Drywall is one of the most affordable materials for walls and ceilings, but costs can add up especially if you don know the best thicknesses for your purpose.

On average, the cost to hang a ceiling is $2.6 per square foot, with a range of $2.25 to $3 per square foot. For a typical 10 x 12 room ceiling (120 sq. ft.), it will cost $330 on average. 

Ceilings are costlier to drywall than walls because they are challenging to hang and finish. Also, some ceilings are more expensive like vaulted and cathedral ceilings because of their height and complexity.

Cost to install ceiling drywall

The following table provides you with a summary of the average cost to drywall a ceiling.

Ceiling drywall costper sq. ft.$2.25$3
Ceiling drywall cost per room10 x 12 room$270$360
Ceiling drywall labor costPer hour$30$45
Ceiling drywall on vaulted ceilingPer sq. ft.$8$18
Suspended Ceiling drywall costPer sq. ft.$1$2
Ceiling drywall per sheet costsheet$10$35
Ceiling drywall in a Garage costPer sq. ft.$1$4
Ceiling drywall cost for 10 x 12 room10 x 12$270$360
Ceiling drywall cost per average 1,500 sq. ft. housePer sq. ft.$2.25$3

Average Estimate: $1,200

Ceiling drywall cost

The average cost to install drywall on a ceiling is about $2.6 per square foot on average, coming in between $2.25 and $3 per square foot. Installing drywall on ceilings is difficult because the panels are heavy and challenging to hang.

This makes this project costlier than installing drywall on walls.
Usually, ultralight 1/2- inch is a great option for DIYers because it is easier to work with. However, it is costlier than standard drywall, meaning you will spend more on your project.

Ceiling drywall cost per room

The cost to install ceiling drywall per room depends on its size, complexity, location, and preferred finish options. In a typical 12 x 12 square foot room, you can pay about $324 to $432 to drywall a ceiling.

Hanging and finishing drywall on the ceiling is complicated, and you cannot do it without a helper or a lifting machine. If you want a professional look, it is best to hire professionals to do the job for you. However, if you want to save on the costs, you can DIY the project as long as you follow all the protective measures.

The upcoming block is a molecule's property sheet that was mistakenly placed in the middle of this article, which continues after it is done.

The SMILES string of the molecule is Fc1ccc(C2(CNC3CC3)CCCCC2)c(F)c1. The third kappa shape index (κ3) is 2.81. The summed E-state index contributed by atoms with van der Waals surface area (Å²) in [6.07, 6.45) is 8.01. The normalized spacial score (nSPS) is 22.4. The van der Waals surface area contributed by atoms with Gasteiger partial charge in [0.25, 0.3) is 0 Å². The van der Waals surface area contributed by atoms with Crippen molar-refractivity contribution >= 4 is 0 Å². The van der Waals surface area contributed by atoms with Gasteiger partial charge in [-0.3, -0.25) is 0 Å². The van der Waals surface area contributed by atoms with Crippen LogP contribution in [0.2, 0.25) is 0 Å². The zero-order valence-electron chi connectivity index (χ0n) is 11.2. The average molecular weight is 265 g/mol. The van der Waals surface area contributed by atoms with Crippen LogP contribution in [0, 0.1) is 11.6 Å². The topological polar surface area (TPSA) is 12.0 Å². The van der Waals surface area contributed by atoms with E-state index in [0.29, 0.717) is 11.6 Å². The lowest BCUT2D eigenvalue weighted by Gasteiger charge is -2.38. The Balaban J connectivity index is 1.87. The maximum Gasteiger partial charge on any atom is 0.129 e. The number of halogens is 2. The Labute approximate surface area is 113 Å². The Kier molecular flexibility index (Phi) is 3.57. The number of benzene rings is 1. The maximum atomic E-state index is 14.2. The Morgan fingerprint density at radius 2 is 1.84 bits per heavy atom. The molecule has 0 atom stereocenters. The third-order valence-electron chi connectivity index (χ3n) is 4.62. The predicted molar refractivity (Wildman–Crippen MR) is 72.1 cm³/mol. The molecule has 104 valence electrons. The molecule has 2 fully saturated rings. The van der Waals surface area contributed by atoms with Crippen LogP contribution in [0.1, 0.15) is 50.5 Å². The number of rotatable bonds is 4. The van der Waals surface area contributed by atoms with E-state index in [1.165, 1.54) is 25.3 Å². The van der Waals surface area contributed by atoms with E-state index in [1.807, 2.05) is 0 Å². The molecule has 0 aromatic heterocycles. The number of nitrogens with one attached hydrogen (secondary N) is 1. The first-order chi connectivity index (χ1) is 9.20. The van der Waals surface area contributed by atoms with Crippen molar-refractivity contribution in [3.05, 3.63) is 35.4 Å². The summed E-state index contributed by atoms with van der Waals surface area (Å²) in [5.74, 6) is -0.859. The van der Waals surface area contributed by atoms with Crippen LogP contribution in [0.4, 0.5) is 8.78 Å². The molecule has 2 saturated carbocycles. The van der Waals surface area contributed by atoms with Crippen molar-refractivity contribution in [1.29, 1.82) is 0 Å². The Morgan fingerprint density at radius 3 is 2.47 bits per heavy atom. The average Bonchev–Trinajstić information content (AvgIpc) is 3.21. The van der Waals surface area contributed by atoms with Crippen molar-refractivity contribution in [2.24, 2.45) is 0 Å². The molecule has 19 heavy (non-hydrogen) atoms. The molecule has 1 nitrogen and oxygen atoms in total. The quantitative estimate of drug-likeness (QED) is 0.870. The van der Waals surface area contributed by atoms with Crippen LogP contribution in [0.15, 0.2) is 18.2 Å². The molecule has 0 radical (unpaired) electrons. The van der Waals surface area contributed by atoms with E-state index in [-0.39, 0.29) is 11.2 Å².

Ceiling drywall labor cost

Contractors charge about $30 to $45 per hour to drywall a ceiling. Most pros, however, charge the installation cost per square foot and price the project based on how many hours they believe it will take.

When looking for drywall contractors, always choose the ones offering per square foot rates. This way, the project’s cost will not change no matter how many hours it takes unless there are major challenges. Hourly rates may be costly and even unrealistic because the project may take more than a day if it is big.

Ceiling drywall on vaulted ceiling

Vaulted ceilings are very complicated, and they cost a lot more to install than other ceiling types. The average price to install drywall on a vaulted ceiling is approximately $8 to $18 per square foot.

The overall price may vary depending on the steepness of the ceiling. This kind of project is almost impossible to DIY because of its complexity. Also, not all contractors can handle it, meaning you need highly skilled pros for the job. Ensure you see a few examples of a potential contractor’s previous projects to be sure they have the required experience to drywall vaulted ceiling.

Suspended Ceiling drywall cost

Suspended ceilings are not as complicated as vaulted ceilings and are easier to install. If you want to install drywall on a suspended ceiling, expect to pay anything between $1and $2.5 per square foot for the project.

Both drywall and suspended ceilings are cheap, making them good options if you are looking for a cheaper ceiling option. For sophisticated ceilings, beam, coffered and vaulted ceilings are good choices.

Ceiling drywall per sheet cost